As a practising barrister with no party-political affiliation, I have, like all lawyers, had to think long and hard recently about what our reaction should be to the savage cuts to legal aid imposed by ministers who have very adequate incomes, and in some cases substantial private wealth.
I am reminded of a long-dead solicitor, Leslie Slade, who practised alone in the small country town of Newent in Gloucestershire.
He told me that during the 1920s depression, he and other solicitors at Ross-on-Wye Magistrates’ Court and elsewhere were ready to – and did – defend anyone who could rustle up a few pounds (at most £3).
The present situation mirrors that described by Slade, who survived in practice and lived to tell the tale until about 1970.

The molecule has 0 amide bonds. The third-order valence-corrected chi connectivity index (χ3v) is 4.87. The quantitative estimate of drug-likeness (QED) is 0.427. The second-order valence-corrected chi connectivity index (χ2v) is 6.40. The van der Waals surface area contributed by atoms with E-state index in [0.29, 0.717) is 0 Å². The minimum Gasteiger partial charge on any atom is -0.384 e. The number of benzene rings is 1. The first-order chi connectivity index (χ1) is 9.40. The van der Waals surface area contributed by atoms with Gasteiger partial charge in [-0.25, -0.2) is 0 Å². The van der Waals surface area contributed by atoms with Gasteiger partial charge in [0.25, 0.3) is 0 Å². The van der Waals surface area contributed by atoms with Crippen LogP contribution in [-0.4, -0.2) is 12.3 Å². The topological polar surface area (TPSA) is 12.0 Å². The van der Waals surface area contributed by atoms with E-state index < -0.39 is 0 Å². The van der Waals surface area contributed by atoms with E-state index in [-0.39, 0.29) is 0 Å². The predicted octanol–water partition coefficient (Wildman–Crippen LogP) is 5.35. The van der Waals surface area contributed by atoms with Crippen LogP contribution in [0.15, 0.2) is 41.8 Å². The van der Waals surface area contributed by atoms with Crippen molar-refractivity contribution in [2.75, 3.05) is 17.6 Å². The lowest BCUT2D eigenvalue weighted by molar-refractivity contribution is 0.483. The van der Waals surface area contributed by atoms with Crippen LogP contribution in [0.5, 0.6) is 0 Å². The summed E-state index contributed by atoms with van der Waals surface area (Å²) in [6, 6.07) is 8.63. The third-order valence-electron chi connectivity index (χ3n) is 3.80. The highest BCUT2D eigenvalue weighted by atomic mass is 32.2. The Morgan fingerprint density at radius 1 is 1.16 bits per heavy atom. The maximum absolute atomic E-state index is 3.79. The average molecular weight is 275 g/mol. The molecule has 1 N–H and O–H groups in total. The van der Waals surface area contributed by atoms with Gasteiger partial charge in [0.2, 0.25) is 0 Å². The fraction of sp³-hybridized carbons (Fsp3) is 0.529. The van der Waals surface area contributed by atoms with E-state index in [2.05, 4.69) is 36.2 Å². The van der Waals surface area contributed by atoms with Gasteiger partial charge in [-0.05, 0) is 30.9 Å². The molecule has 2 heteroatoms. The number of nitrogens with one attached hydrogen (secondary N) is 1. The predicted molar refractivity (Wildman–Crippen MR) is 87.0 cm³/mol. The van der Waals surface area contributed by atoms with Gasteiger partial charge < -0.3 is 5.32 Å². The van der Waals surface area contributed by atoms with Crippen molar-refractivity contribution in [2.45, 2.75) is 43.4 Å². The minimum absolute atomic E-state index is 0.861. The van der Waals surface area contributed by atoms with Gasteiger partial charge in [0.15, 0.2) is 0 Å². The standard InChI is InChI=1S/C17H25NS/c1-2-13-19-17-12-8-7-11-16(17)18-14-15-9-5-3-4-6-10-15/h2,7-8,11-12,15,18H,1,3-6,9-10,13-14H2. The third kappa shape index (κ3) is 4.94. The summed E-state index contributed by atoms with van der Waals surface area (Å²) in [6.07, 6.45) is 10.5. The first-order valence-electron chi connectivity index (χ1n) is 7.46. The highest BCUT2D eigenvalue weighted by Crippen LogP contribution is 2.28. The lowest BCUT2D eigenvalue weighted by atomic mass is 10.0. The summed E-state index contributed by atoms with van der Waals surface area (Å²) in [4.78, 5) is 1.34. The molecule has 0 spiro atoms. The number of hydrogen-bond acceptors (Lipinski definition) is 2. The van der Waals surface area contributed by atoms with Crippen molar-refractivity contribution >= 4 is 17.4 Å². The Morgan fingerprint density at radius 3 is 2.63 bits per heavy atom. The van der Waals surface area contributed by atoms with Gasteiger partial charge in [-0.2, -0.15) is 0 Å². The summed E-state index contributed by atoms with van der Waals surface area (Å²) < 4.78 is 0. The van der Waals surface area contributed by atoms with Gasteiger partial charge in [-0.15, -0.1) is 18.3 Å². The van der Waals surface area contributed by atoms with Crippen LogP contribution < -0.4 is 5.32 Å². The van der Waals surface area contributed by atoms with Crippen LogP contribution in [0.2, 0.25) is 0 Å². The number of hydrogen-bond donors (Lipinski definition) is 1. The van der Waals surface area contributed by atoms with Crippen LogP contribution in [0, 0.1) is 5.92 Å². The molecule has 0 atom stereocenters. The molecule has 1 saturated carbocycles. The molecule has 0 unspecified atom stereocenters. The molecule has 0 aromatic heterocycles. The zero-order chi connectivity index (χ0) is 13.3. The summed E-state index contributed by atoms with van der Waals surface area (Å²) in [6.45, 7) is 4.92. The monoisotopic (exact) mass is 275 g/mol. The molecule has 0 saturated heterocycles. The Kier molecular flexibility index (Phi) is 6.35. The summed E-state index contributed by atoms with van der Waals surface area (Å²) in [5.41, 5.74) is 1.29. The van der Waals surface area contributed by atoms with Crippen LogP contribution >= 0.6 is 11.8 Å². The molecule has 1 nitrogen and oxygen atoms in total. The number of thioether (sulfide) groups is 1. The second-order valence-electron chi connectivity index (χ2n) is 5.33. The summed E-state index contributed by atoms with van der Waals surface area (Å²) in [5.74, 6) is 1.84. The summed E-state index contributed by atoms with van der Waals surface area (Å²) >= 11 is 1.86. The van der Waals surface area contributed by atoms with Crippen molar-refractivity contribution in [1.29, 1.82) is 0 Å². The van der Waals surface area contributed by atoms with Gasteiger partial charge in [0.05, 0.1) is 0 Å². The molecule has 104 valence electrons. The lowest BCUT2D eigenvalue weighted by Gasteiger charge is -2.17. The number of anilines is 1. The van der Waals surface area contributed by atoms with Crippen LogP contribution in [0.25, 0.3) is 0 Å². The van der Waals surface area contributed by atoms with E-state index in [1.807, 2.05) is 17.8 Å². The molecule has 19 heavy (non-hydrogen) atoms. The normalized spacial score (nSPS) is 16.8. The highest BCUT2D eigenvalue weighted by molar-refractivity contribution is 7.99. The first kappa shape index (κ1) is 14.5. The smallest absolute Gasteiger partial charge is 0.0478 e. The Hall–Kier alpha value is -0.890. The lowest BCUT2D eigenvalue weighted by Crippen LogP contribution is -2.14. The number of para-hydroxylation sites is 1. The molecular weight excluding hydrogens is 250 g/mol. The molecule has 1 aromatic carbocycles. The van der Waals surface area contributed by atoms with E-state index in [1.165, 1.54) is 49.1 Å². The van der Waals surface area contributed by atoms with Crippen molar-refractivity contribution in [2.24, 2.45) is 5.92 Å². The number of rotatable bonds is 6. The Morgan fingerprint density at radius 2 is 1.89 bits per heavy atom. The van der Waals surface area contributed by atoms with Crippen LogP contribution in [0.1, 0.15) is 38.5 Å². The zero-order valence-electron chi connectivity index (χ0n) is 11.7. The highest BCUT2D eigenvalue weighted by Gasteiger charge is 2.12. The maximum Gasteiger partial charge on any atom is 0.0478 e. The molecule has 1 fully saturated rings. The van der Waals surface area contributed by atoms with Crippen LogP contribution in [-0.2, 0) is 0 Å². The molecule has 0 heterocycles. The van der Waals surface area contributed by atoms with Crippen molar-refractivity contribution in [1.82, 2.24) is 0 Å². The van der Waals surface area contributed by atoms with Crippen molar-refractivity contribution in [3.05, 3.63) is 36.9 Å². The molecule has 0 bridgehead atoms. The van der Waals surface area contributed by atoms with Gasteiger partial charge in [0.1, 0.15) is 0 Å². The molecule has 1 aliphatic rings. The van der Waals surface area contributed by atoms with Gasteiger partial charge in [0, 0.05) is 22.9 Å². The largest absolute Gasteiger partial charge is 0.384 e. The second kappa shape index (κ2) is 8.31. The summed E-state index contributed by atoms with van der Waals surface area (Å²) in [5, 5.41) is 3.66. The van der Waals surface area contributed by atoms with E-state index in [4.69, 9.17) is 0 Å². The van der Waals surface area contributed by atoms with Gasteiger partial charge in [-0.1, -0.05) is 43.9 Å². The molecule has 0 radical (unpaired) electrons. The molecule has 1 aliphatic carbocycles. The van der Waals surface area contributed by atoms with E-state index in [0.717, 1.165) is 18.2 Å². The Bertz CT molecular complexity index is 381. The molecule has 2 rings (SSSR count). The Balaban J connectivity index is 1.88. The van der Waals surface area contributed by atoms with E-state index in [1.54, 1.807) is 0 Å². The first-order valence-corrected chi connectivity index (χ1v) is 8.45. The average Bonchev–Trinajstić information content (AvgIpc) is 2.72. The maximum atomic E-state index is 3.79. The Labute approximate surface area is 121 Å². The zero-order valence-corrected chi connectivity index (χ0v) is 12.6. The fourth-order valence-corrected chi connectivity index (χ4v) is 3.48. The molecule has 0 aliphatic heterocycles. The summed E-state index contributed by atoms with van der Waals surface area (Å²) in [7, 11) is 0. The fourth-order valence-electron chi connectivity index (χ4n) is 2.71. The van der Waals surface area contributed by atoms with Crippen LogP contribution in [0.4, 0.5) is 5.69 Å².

Reflecting on this, I am converted to the view as counsel that, if asked to accept a brief fee of £200 instead of a more usual £500 for a case to be heard within 25 miles of chambers, we should, wherever possible, accept the lower fee on receipt of a fully prepared brief (and subject to seeing a copy of the legal aid offer).
The alternative is to allow some poor devil to face the court unrepresented.
The idea of having to bow the knee to government unfairness goes against the grain, but in the interests of justice to lay clients it is the only solution.
Stanley Best, Barnstaple Chambers Winkleigh, Devon